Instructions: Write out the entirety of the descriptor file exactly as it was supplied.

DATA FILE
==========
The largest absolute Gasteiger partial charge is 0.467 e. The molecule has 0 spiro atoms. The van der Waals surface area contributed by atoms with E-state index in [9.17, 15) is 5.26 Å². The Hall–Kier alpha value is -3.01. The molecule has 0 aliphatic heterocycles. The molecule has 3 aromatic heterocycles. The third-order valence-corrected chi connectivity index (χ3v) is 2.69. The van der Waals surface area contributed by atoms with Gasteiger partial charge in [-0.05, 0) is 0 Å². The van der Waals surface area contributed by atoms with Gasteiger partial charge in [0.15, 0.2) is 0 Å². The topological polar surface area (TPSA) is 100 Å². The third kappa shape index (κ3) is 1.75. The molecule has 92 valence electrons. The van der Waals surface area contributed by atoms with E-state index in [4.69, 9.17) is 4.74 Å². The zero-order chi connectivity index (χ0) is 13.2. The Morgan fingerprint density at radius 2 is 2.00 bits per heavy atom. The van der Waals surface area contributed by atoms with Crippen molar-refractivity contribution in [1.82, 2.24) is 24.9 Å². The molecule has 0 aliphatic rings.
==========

The largest absolute Gasteiger partial charge is 0.467 e. The molecule has 0 spiro atoms. The van der Waals surface area contributed by atoms with E-state index in [9.17, 15) is 5.26 Å². The Hall–Kier alpha value is -3.01. The molecule has 0 aliphatic heterocycles. The molecule has 3 aromatic heterocycles. The third-order valence-corrected chi connectivity index (χ3v) is 2.69. The van der Waals surface area contributed by atoms with Gasteiger partial charge in [-0.05, 0) is 0 Å². The van der Waals surface area contributed by atoms with Gasteiger partial charge in [0.15, 0.2) is 0 Å². The topological polar surface area (TPSA) is 100 Å². The third kappa shape index (κ3) is 1.75. The molecule has 92 valence electrons. The van der Waals surface area contributed by atoms with E-state index in [4.69, 9.17) is 4.74 Å². The zero-order chi connectivity index (χ0) is 13.2. The Morgan fingerprint density at radius 2 is 2.00 bits per heavy atom. The van der Waals surface area contributed by atoms with Crippen molar-refractivity contribution in [1.82, 2.24) is 24.9 Å². The molecule has 0 aliphatic rings.